On the Jewish food scene: Latke toppings

By Rabbi Rachel Esserman

The Hanukkah before the pandemic, I helped make latkes as part of my chaplaincy work. The staff helping me had never made latkes before and I usually find a way to get my latke-fix during the holiday without actually having to fry any of my own. To my surprise, they were wonderful! Maybe it was because we were eating them right after they left the pan. But what happened next surprised and shocked me.

First of all, you need to know that for most of my life, I took my latkes straight. That’s right, no applesauce and no sour cream. I would eat applesauce separately, but never on or mixed with a latke. However, a few years ago, I was in the mood to experiment and put sour cream on my latke. It was actually good! I now do a mix: I still take most of them straight, but I will put sour cream on a few.

We didn’t have applesauce or sour cream when we made them at my chaplaincy work. That was fine with me. As I said above, they were really good and the person doing the frying made them big. Then one person requested a topping that blew my mind: they wanted ketchup to put on their latke. Horror! Desecration! Of course, I said yes, but it just felt so wrong.

Now, it’s not that I’m against ketchup in general. Anyone who knows me well knows that I love ketchup. For a good portion of my life, the only time I used mustard was on a deli sandwich (those were the days I ate tongue and corned beef), but ketchup on everything else. That meant hotdogs, hamburgers, bologna sandwiches and french fries. I even use ketchup when I eat cold, white meat chicken. So, why did it feel so sacrilegious to put it on latkes?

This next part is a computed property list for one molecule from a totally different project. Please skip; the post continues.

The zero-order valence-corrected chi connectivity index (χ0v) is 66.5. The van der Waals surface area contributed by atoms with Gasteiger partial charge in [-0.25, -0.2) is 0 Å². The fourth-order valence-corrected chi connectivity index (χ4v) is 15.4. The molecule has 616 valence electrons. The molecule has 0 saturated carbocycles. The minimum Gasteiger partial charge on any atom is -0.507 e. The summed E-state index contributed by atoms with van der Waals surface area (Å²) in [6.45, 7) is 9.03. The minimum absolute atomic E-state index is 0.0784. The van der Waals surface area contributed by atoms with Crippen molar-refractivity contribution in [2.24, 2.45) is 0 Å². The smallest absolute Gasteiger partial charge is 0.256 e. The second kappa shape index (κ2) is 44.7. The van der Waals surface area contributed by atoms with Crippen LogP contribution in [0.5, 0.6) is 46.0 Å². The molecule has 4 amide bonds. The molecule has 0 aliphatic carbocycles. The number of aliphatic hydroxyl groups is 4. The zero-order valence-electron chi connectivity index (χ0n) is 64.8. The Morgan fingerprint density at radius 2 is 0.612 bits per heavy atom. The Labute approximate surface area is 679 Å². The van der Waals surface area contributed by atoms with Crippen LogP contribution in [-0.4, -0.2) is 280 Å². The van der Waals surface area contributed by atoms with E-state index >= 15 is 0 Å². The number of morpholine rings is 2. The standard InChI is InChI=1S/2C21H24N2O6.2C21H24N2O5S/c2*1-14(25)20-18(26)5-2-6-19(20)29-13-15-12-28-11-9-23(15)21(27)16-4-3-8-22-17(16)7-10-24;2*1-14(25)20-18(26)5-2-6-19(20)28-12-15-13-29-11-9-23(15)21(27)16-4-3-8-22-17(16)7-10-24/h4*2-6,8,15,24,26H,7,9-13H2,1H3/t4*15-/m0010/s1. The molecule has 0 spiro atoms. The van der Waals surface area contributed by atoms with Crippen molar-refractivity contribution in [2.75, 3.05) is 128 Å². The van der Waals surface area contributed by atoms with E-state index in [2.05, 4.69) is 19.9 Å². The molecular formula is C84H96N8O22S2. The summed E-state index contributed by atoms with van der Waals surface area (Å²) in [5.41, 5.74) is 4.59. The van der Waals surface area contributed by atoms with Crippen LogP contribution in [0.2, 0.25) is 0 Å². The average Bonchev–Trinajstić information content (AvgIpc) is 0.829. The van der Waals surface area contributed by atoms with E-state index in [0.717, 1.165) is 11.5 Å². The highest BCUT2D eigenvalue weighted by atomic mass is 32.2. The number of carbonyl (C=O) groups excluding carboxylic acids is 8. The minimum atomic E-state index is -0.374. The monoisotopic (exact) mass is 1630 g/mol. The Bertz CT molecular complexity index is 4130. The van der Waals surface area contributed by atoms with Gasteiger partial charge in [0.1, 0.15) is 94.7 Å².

Someone gave me a good explanation: she thinks of latkes as a variation of a baked potato and therefore sour cream fits. The folks requesting ketchup saw them as a variation of hash browns, something I do put ketchup on. That helped me understand what was happening, but I still can’t imagine ever putting ketchup on my latkes.

Now, I know that it’s fashionable to use a wide variety of toppings on latkes – from smoked salmon to nut butters to fruit chutney to olive tapenade. None of those appeal to me. If I want to fancy up my latkes, I’ll try to convince someone to make sweet potato ones (with nothing on them). Note, please, that I said try to convince someone to make them for me. I love reading and talking about food, but I’m not as fond of making it myself. 

Wishing you a happy Hanukkah no matter what topping you put on your latkes. Just, please, don’t mention any unusual ones to me. I’m still recovering from watching someone eat latkes with ketchup.